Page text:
Urinary Tract Problems in Cats

Urinary tract infections or bladder problems are the number one reason cats are taken to the veterinarian according to the American Veterinary Medical Association. The signs of bladder issues are pretty obvious–the cat urinates in odd places, has pain or straining with urination, licks the genitals excessively, goes frequently to the box, or passes blood or cloudy urine. If you have a male cat and he has the above signs, this could be an emergency. Cats of either sex can… Continue reading

Lick Granulomas

Lick Granulomas or Acral Lick Granulomas as they are called, can be a frustrating and difficult condition to treat. These lick spots are usually on the front or back legs in an area that the dog can reach and lick at constantly. Veterinary dermatologists tell us that these spots always contain bacteria and can be started by medical or behavioural conditions. So what are the known or suggested causes of these lick spots? Not all spots may be created for… Continue reading

New Year’s Resolution for Pets

We all make New Year’s Resolutions that most of us break within a few weeks of making them! However, I have a list here of New Year’s Resolutions to make involving your pets. I would suggest that you pick a Resolution that you think you can keep for the entire year. You do not necessarily need to try to keep all of them, but pick the one that resonates with you and your pet.

Hot Spots in Dogs

Hot spots are very common. I see them most frequently from spring through fall but in warmer climates they can be seen all year. A hot spot is an area of inflammation and infection usually localized. It is also called acute moist dermatitis. These spots can either be deep or superficial and usually have pus associated with them. They are made worse by scratching. The lesions can be associated with allergies, flea bites, food allergies, ear infections, or traumatic wounds.… Continue reading

Gastrointestinal Upsets

Veterinarians tend to see a lot of gastrointestinal problems in pets this time of year. Our pets tend to indulge just like we do over the holidays. Rich and fatty foods, table scraps and holiday foods like chocolate, cookies and bones from the feast can cause havoc with the digestive tract of dogs and cats. Sometimes pets will get into the Christmas cheer. Alcohol is very dangerous for dogs and cats and will cause severe vomiting and diarrhea. Anything spicy,… Continue reading

Toxic Holiday Plants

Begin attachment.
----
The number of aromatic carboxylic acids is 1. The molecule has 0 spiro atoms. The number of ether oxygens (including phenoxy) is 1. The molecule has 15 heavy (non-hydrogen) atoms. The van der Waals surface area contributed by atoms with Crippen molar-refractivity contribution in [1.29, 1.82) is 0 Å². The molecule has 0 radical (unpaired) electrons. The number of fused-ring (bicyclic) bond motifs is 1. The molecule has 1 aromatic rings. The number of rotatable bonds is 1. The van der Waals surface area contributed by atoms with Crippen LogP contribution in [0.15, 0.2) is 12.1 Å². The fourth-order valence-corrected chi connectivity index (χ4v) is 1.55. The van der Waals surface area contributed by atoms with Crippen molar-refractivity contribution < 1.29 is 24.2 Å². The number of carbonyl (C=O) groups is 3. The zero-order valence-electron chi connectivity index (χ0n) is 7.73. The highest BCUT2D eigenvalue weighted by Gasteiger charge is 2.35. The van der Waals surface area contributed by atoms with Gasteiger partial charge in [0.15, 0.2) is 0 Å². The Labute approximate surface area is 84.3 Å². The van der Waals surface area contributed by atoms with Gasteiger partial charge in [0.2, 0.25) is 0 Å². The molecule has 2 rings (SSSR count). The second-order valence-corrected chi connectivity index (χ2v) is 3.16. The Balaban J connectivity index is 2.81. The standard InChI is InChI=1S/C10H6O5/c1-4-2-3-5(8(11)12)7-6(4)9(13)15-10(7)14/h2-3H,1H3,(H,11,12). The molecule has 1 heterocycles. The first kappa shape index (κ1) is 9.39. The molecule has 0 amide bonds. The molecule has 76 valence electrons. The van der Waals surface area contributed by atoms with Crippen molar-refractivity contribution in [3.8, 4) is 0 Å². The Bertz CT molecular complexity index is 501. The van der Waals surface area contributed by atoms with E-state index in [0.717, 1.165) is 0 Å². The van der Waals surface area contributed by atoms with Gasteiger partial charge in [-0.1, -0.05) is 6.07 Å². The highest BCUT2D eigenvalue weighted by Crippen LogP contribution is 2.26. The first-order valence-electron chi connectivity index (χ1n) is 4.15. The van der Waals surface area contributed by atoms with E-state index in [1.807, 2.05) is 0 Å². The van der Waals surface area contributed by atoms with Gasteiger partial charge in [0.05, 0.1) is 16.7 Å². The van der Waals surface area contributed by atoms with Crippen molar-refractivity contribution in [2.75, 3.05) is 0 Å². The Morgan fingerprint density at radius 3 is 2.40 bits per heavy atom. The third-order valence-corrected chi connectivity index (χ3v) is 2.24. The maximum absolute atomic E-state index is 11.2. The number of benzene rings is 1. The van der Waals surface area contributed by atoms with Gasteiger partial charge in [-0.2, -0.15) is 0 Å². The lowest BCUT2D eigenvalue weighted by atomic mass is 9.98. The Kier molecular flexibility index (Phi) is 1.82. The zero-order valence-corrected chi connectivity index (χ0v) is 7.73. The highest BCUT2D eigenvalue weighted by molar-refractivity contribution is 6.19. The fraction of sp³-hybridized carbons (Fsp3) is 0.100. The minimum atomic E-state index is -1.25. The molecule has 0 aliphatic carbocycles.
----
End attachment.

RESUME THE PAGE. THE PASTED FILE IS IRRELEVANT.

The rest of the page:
Veterinarians are frequently presented with questions about potential pet poisoning due to eating holiday plants. Some Christmas plants are toxic and others are not. It is best if your pets do not have access to any of your plants–that way you do not have to worry if the plant is toxic or not! Here are some common plants and the problems they can cause. Poinsettias–We get a lot of calls about this pretty Christmas plant as it is thought to… Continue reading

Bone Tumors in Dogs

Osteosarcoma is the most common bone tumor seen in dogs. It occurs in middle age to older dogs and is usually large breed dogs. It can develop in any bone in any dog but tends to grow in the limbs of large dogs in 75% of the cases. As the tumour grows, the osteosarcoma weakens the bone The tumor grows from the inside out with the bone being replaced by the cancerous tissue. This tumor becomes progressively more painful, and… Continue reading

How to Get the Most out of Your Vet Visit

It can be intimidating to visit the veterinarian for the first time for both you and your pet. It always helps to know what to ask, what to do and where to start. Here are some tips for getting the most out of your vet visit. When scheduling your appointment be sure to tell the receptionist what you are coming for and if your pet has a certain symptom. Most veterinary offices will schedule longer appointments for sick pets or… Continue reading

Paw Care for Dogs in Winter

Winter weather can be very tough on your dog’s paws if you live in the north. With the onset of ice and snow comes salt to melt the ice. This salt can cause havoc with your dog’s paws. Prolonged contact with road salt and other chemical deicers can cause severe chemical burns to your dog’s feet. This can cause limping after a walk on the road or sidewalk in the winter. When possible, walk your dog off the sidewalk and… Continue reading

Liver Disease in Dogs

Liver disease is fairly common in older dogs. There are many different causes of liver disease because the liver is an organ which is involved in many different physiological processes. The liver is one of the main detoxifying organs of the body. It processes and eliminates toxins from the blood, it is involved in making plasma proteins and it stores glycogen ( a form of sugar) for later use by the body. It is involved in the digestive process, immune… Continue reading

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